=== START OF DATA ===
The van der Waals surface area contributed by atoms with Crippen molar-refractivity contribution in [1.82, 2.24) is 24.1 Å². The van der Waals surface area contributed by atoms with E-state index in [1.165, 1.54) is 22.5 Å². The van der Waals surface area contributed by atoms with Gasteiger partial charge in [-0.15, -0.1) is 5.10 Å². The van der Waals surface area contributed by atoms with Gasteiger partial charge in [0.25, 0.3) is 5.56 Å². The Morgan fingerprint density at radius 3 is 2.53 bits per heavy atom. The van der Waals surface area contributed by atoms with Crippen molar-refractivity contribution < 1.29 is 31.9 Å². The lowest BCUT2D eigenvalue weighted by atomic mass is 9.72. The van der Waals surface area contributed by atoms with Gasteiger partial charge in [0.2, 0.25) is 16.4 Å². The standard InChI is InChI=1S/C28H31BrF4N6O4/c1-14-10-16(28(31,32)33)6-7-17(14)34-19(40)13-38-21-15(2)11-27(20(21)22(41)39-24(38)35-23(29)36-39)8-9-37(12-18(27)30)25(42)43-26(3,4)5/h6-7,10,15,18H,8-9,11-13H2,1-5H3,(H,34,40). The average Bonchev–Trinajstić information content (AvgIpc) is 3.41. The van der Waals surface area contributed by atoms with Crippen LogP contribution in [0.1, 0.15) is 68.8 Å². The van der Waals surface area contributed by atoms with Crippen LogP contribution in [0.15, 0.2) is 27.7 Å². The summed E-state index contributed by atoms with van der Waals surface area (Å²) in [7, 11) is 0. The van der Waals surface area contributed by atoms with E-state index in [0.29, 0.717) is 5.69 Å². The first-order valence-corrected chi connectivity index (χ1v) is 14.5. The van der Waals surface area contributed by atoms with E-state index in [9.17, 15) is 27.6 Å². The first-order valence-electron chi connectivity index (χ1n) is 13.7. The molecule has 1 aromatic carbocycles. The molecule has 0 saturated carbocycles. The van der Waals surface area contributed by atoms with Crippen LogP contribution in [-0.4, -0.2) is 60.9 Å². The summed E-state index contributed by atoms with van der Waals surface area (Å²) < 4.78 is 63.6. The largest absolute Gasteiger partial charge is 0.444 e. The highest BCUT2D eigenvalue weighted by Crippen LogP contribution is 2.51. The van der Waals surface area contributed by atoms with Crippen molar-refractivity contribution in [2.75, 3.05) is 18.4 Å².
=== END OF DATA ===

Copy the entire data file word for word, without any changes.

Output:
The van der Waals surface area contributed by atoms with Crippen molar-refractivity contribution in [1.82, 2.24) is 24.1 Å². The van der Waals surface area contributed by atoms with E-state index in [1.165, 1.54) is 22.5 Å². The van der Waals surface area contributed by atoms with Gasteiger partial charge in [-0.15, -0.1) is 5.10 Å². The van der Waals surface area contributed by atoms with Gasteiger partial charge in [0.25, 0.3) is 5.56 Å². The Morgan fingerprint density at radius 3 is 2.53 bits per heavy atom. The van der Waals surface area contributed by atoms with Crippen molar-refractivity contribution < 1.29 is 31.9 Å². The lowest BCUT2D eigenvalue weighted by atomic mass is 9.72. The van der Waals surface area contributed by atoms with Gasteiger partial charge in [0.2, 0.25) is 16.4 Å². The standard InChI is InChI=1S/C28H31BrF4N6O4/c1-14-10-16(28(31,32)33)6-7-17(14)34-19(40)13-38-21-15(2)11-27(20(21)22(41)39-24(38)35-23(29)36-39)8-9-37(12-18(27)30)25(42)43-26(3,4)5/h6-7,10,15,18H,8-9,11-13H2,1-5H3,(H,34,40). The average Bonchev–Trinajstić information content (AvgIpc) is 3.41. The van der Waals surface area contributed by atoms with Crippen LogP contribution in [0.1, 0.15) is 68.8 Å². The van der Waals surface area contributed by atoms with Crippen LogP contribution in [0.15, 0.2) is 27.7 Å². The summed E-state index contributed by atoms with van der Waals surface area (Å²) in [7, 11) is 0. The van der Waals surface area contributed by atoms with E-state index in [0.29, 0.717) is 5.69 Å². The first-order valence-corrected chi connectivity index (χ1v) is 14.5. The van der Waals surface area contributed by atoms with E-state index in [9.17, 15) is 27.6 Å². The first-order valence-electron chi connectivity index (χ1n) is 13.7. The molecule has 1 aromatic carbocycles. The molecule has 0 saturated carbocycles. The van der Waals surface area contributed by atoms with Crippen LogP contribution in [-0.4, -0.2) is 60.9 Å². The summed E-state index contributed by atoms with van der Waals surface area (Å²) < 4.78 is 63.6. The largest absolute Gasteiger partial charge is 0.444 e. The highest BCUT2D eigenvalue weighted by Crippen LogP contribution is 2.51. The van der Waals surface area contributed by atoms with Crippen molar-refractivity contribution in [2.75, 3.05) is 18.4 Å².